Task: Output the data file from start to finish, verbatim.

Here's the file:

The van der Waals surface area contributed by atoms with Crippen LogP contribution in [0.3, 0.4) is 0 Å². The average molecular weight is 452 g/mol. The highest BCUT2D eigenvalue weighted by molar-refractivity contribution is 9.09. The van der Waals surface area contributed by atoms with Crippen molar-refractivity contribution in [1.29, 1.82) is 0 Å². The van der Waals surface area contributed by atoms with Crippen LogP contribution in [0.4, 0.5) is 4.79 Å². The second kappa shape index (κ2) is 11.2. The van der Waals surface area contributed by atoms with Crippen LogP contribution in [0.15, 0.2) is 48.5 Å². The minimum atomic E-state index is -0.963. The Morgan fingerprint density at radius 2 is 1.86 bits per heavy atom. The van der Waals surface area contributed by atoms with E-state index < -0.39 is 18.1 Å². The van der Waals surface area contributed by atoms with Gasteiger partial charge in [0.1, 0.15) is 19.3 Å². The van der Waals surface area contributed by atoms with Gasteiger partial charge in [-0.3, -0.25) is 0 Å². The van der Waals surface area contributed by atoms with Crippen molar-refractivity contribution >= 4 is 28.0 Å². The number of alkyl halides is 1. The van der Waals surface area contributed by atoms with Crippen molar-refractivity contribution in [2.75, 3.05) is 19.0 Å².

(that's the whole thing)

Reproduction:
The van der Waals surface area contributed by atoms with Crippen LogP contribution in [0.3, 0.4) is 0 Å². The average molecular weight is 452 g/mol. The highest BCUT2D eigenvalue weighted by molar-refractivity contribution is 9.09. The van der Waals surface area contributed by atoms with Crippen molar-refractivity contribution in [1.29, 1.82) is 0 Å². The van der Waals surface area contributed by atoms with Crippen LogP contribution in [0.4, 0.5) is 4.79 Å². The second kappa shape index (κ2) is 11.2. The van der Waals surface area contributed by atoms with Crippen LogP contribution in [0.15, 0.2) is 48.5 Å². The minimum atomic E-state index is -0.963. The Morgan fingerprint density at radius 2 is 1.86 bits per heavy atom. The van der Waals surface area contributed by atoms with E-state index < -0.39 is 18.1 Å². The van der Waals surface area contributed by atoms with Gasteiger partial charge in [0.1, 0.15) is 19.3 Å². The van der Waals surface area contributed by atoms with Gasteiger partial charge in [-0.3, -0.25) is 0 Å². The van der Waals surface area contributed by atoms with Crippen molar-refractivity contribution >= 4 is 28.0 Å². The number of alkyl halides is 1. The van der Waals surface area contributed by atoms with Crippen molar-refractivity contribution in [2.75, 3.05) is 19.0 Å².